THE operator of a therapeutic farm in Myers Flat, where a car came to a rest after running off the road and between two trees yesterday has highlighted the wide-reaching effects of road trauma.
“I want people to know that when you lose control of a vehicle that the impact is much greater than just the driver or those that may have been in the vehicle,” Kristy Kemp said.
The social worker said she had seen a lot of serious crashes on the bend in the Loddon Valley Highway in the 30 years she’d been at the property.
“We’d be into double figures, I reckon,” she said.
She was grateful yesterday’s crash was not among the worst of them, with the driver of the vehicle believed to have escaped severe injury despite his car rolling before coming to a stop.
Mrs Kemp said it was also fortunate that the paddock and the shaded area close to the roadside weren’t in greater use at the time of the crash, either by clients or by her own family.
“We were very lucky,” she said.
“It could have been very different.”
She and her family wished the gentleman a speedy recovery and thanked the emergency services that responded, as well as all those who stopped to assist.
But there would still be people she had to speak with about loss and grief as a result of the crash – including her own children, who she said were distraught at the death of two sheep injured when the car rolled into the paddock.
“They’re not just sheep. They’re part of my therapeutic team,” Mrs Kemp said.
Her business, Flash Farm, offers animal-assisted therapy for adults and children.
Yesterday started off well for Mrs Kemp and her family as they added another team member – a cow – to their midst.
In an instant, it became about repairing fencing, clearing debris, and ensuring the safety of the other sheep and goats.
She enlisted her father and brother to assist with the aftermath, but was unable to arrange for assistance to bury the dead sheep until Monday, adding to the stress of the situation.
“Please, as drivers we need to think of how our actions have consequences for so many other people. Please drive safe,” Mrs Kemp said.
She urged people to factor in extra travel time during journeys to allow opportunities for breaks – something she said her own family had to do on Saturday during the four-hour trip to collect the cow.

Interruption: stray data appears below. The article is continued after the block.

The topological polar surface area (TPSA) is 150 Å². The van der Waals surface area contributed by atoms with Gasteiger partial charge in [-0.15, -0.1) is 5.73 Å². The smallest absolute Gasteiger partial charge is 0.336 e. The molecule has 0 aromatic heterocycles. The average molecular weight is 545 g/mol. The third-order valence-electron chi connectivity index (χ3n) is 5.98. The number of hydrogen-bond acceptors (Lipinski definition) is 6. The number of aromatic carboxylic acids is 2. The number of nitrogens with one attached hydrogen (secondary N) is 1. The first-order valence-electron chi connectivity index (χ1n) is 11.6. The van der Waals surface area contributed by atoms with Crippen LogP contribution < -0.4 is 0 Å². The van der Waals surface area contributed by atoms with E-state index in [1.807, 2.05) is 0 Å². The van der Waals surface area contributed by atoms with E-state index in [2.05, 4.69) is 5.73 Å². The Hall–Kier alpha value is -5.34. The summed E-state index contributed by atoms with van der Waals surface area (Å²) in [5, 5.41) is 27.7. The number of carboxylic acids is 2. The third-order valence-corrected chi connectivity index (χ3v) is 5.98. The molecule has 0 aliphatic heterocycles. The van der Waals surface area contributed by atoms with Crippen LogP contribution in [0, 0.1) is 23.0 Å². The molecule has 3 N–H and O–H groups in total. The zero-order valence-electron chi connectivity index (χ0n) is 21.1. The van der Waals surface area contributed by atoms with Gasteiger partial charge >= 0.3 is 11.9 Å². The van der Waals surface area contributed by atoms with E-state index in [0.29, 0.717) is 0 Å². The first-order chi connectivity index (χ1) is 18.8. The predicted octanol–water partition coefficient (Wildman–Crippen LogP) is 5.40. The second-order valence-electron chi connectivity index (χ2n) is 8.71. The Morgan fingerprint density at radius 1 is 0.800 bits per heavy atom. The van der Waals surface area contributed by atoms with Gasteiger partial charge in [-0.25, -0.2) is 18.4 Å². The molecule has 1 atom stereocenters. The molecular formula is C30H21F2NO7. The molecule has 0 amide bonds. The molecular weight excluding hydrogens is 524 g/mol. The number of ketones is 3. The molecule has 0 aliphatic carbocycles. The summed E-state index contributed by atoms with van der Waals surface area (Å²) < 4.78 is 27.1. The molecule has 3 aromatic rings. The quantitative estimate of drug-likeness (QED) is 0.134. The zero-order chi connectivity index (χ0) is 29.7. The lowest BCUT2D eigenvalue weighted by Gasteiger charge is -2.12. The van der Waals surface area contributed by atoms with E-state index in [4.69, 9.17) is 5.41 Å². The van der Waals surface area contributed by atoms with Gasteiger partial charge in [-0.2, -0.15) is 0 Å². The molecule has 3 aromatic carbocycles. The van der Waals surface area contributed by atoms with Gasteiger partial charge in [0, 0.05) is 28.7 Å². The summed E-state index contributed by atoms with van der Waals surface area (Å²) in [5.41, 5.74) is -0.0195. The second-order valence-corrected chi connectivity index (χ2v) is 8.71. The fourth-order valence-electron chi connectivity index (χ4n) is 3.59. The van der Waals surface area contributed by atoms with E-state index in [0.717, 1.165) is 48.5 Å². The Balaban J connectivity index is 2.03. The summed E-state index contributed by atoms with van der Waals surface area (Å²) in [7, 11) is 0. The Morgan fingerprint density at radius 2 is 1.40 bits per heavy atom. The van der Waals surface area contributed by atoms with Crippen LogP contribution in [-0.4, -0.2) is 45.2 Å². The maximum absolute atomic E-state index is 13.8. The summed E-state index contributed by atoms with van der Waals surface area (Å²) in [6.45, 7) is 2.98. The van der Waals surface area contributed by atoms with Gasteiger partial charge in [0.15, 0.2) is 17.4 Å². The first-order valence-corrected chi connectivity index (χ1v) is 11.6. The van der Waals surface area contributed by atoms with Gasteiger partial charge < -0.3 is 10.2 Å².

“We’re better off to arrive safely than not at all,” Mrs Kemp said.
POLICE say a man is lucky to be alive after a single-car crash near Woodvale.
Bendigo Highway Patrol’s Sergeant Mick McCrann said the driver of the silver Holden wagon was travelling towards Bendigo on the Loddon Valley Highway about 3pm today when he appeared to have fallen asleep at the wheel.
The 73-year-old man from Kangaroo Flat subsequently lost control of the vehicle, crossing onto the wrong side of the road and then veering off, between a couple of trees.
The car then broke through a fence into a paddock, rolled, and killed a number of sheep.
“You’ve only got to look at the distance between the trees here today – you can barely fit in a vehicle,” Sergeant McCrann said.
“How he’s managed to do that at 100 kilometres an hour or less is just beyond me.”
He said the driver was taken to Bendigo Hospital for treatment, but was not believed to have been seriously injured.
“He’s very lucky to be alive,” Sergeant McCrann said.
“I’m very grateful we’re not here at a much more serious collision, and I just ask motorists to please be careful.”
Police will prepare a brief of evidence.
“The driver will be looking at being careless in his driving and falling asleep at the wheel,” Sergeant McCrann said.
He urged motorists to think about their fatigue management, especially given the extreme heat and the distances people travel in country Victoria.
“The last thing we want is to attend a scene like this today,” Sergeant McCrann said.
He also encouraged motorists to observe the 40km/h limit when passing emergency vehicles.
“I think anybody that’s ever attended the scenes that I go to would appreciate that the laws are there to protect everybody at the scene, including witnesses, family members, people involved and the emergency vehicles,” Sergeant McCrann said.
“I plead with the motorists of Victoria to slow down when they see those emergency lights on the side of the road.
“We’re doing the best we can to make the road safe for everybody, and you’re only adding to the risk if you don’t slow down to 40km/h.”
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